But if somebody came running up and told you that Brazil, Hungary and the Philippines had ultra-nationalist populists in power, would you panic? Thought not.

Adding India would furrow your brow a little, perhaps, but the Chinese regime is a shameless dictatorship and we don’t see that as putting democracy in danger.

Britain in the hands of reckless populists would be more worrisome if it were a precedent of some sort, but the UK hasn’t been a serious country for quite a while now. Brexit, remember?

When we get right down to it, it’s only the fate of democracy in the United States that worries you, isn’t it? Well, stop worrying, because the US is neither the custodian nor the guarantor of democracy.

There was a time, when the world seemed at risk of being overrun by fascists or communists, that the military and industrial strength of the United States was very important, but the real issue in those Europe-centred confrontations was ‘balance of power’, not political philosophy.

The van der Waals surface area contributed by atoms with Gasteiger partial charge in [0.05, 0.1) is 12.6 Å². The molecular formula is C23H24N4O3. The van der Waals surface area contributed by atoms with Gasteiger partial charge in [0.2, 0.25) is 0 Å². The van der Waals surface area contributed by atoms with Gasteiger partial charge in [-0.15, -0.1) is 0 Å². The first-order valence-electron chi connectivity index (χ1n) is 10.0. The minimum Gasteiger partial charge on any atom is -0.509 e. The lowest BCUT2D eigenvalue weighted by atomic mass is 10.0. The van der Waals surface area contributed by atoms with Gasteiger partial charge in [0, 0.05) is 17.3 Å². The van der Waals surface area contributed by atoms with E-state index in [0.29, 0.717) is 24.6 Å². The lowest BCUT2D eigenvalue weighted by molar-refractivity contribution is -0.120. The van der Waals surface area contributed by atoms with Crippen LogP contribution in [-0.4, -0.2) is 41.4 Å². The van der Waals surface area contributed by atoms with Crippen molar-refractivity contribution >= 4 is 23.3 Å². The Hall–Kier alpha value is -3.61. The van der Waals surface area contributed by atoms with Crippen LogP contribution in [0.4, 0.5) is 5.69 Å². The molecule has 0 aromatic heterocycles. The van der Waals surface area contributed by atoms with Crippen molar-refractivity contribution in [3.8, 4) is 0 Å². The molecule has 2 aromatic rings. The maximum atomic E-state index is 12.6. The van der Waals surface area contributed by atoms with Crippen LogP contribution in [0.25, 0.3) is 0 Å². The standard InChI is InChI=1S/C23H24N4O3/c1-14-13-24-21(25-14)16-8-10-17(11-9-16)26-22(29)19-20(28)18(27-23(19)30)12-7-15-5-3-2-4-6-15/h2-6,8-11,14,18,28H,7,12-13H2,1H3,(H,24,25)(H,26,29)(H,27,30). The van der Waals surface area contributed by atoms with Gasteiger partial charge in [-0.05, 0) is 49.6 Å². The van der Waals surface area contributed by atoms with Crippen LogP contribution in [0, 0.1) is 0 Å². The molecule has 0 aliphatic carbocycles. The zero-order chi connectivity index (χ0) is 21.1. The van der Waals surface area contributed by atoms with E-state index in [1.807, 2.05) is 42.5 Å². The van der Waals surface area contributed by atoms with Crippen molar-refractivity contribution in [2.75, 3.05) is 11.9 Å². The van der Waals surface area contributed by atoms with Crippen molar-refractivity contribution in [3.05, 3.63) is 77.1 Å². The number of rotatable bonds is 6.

In Africa, Asia, the Middle East and Latin America, the United States has been instrumental in crushing democracy just as often as it has saved it. The US is not evil, but it’s just another great power – and when it comes to safeguarding democracy, we’re all on our own.

That’s no cause for despondency, because democracy in not a fragile flower. It is the default political system of the modern world, spreading relentlessly since the first democratic revolutions more than two centuries ago.

It has swept all other political ideologies aside almost everywhere except in parts of East Asia and the Middle East. Even most dictators feel obliged to hold fake election every few years to show their ‘legitimacy’. It has universal appeal because it best reconciles the core human values of freedom and equality. It will survive – and don’t even write off American democracy yet.

Donald Trump has been defeated, although he continues to deny it. He has done much damage to the United States and he will probably yet do more, because the current charade is designed to set him up as the ‘king over the water’, the legitimate monarch wrongly exiled (if only to Mar-a-Lago). But he is not immortal, and the country effectively is.

Polarisation of the kind America is experiencing now is disruptive and tenacious, but it tends to be intergenerational (this episode certainly is), and generational turnover usually erases it in ten or twenty years. The ‘Sixties’ passed, and in all likelihood so will this.